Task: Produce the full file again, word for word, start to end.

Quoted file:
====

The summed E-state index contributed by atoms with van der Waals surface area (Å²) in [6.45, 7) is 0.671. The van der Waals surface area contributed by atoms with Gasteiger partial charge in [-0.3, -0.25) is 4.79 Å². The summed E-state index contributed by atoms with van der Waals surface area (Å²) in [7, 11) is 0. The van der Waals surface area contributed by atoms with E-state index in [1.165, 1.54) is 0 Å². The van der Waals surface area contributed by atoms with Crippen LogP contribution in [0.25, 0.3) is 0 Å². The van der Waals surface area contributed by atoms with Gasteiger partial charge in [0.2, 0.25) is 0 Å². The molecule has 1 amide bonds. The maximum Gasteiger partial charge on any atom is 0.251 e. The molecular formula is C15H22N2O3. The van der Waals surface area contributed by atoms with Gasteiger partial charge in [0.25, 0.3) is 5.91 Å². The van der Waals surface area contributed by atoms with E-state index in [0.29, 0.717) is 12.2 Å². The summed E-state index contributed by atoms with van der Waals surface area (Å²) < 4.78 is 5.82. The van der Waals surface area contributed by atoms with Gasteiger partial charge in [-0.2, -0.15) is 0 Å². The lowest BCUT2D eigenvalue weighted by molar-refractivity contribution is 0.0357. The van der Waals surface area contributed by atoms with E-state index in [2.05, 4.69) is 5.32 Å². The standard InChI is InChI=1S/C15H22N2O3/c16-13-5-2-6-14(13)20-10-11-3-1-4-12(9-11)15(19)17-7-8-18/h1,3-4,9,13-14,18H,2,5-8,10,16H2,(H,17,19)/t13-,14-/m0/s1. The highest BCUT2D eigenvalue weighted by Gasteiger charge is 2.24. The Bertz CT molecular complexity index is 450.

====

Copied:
The summed E-state index contributed by atoms with van der Waals surface area (Å²) in [6.45, 7) is 0.671. The van der Waals surface area contributed by atoms with Gasteiger partial charge in [-0.3, -0.25) is 4.79 Å². The summed E-state index contributed by atoms with van der Waals surface area (Å²) in [7, 11) is 0. The van der Waals surface area contributed by atoms with E-state index in [1.165, 1.54) is 0 Å². The van der Waals surface area contributed by atoms with Crippen LogP contribution in [0.25, 0.3) is 0 Å². The van der Waals surface area contributed by atoms with Gasteiger partial charge in [0.2, 0.25) is 0 Å². The molecule has 1 amide bonds. The maximum Gasteiger partial charge on any atom is 0.251 e. The molecular formula is C15H22N2O3. The van der Waals surface area contributed by atoms with Gasteiger partial charge in [0.25, 0.3) is 5.91 Å². The van der Waals surface area contributed by atoms with E-state index in [0.29, 0.717) is 12.2 Å². The summed E-state index contributed by atoms with van der Waals surface area (Å²) < 4.78 is 5.82. The van der Waals surface area contributed by atoms with Gasteiger partial charge in [-0.2, -0.15) is 0 Å². The lowest BCUT2D eigenvalue weighted by molar-refractivity contribution is 0.0357. The van der Waals surface area contributed by atoms with E-state index in [2.05, 4.69) is 5.32 Å². The standard InChI is InChI=1S/C15H22N2O3/c16-13-5-2-6-14(13)20-10-11-3-1-4-12(9-11)15(19)17-7-8-18/h1,3-4,9,13-14,18H,2,5-8,10,16H2,(H,17,19)/t13-,14-/m0/s1. The highest BCUT2D eigenvalue weighted by Gasteiger charge is 2.24. The Bertz CT molecular complexity index is 450.